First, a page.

Where do large corporations build their headquarters? A paper in Regional Studies develops a theory based on human capital as the primary factor for this strategic geographic decision and tests its claims with data from the Fortune 500 between 1955 and 2017. (Paper: Geography as strategy: the changing geography of corporate headquarters in post-industrial capitalism.)

Advocating for undocumented childrens' rights may imply a demonization of their parents; at the same time, the parents may accuse the state of putting the children at risk by deporting them. A paper in Emotion, Space and Society finds through an ethnographic exploration in Malmö (Sweden) and Birmingham (UK) that children's rights should always be understood in an intergenerational context. (Paper: Sacrificing parents on the altar of children's rights: Intergenerational struggles and rights in deportability.)


A description of a newly discovered manuscript by John Locke was published in The Historical Journal this week. The two folded half-sheets – titled ”Reasons for tolerateing Papists equally with others” and written in 1667-8 – were found in the Greenfield Library of St John’s College, Annapolis (Maryland). The manuscript provides a significant illustration of Locke's thoughts on the toleration of Catholics. (Paper: John Locke and the Toleration of Catholics: A New Manuscript.)

Populists regularly argue that contemporary institutions are filled with intellectual experts who are too remote from the people's needs. How can intellectuals respond to such a criticism? An extensive review of four books in German History discusses these anti-elitist trends. (Paper: Insider Intellectuals and the Crisis of Democracy.)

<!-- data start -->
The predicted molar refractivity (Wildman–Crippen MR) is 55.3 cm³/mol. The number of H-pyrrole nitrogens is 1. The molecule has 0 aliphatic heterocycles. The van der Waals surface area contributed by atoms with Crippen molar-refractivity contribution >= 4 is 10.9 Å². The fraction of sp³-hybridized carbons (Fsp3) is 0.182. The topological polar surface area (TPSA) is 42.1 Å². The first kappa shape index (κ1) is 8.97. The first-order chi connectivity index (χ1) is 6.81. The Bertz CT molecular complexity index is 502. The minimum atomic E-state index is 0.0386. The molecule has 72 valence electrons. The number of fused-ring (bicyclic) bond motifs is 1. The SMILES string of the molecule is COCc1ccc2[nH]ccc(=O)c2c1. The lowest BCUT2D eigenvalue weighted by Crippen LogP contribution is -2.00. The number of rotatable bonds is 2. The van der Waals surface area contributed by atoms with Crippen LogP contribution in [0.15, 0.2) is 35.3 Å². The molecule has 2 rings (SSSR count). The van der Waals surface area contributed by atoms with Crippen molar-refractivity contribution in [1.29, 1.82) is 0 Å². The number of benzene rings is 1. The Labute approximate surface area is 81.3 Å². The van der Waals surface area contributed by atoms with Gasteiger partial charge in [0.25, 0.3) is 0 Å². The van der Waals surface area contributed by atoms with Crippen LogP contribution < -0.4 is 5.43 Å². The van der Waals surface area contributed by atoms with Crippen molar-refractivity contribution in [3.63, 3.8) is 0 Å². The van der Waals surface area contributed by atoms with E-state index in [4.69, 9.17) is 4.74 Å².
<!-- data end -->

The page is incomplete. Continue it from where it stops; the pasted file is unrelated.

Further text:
Two genome-edited embryos were born as living babies in October 2018; a month later, the news that He Jiankui had edited them using CRISPR (clustered regularly interspaced short palindromic repeats) caused widespread shock. A new paper in the Journal of Law and the Biosciences provides the context for this case, including some profound ethical and legal aspects revolving around humane gene-editing. (Paper: Open Access CRISPR’d babies: human germline genome editing in the ‘He Jiankui affair’.)

The lighthouse is often presented as the prime example of a public good, for it is inherently non-excludable and non-rivalrous. A study in International Review of Law and Economics draws from the history of lightning services to question this seemingly universal claim. In particular, the lighthouse was bundled with other maritime services such as docking and ballastage which themselves were excludable and rivalrous, and those in charge of providing lighthouses sought to monopolize these other aspects of trade in a manner that constricted non-participants' opportunities. (Paper: Why Consider the Lighthouse a Public Good?)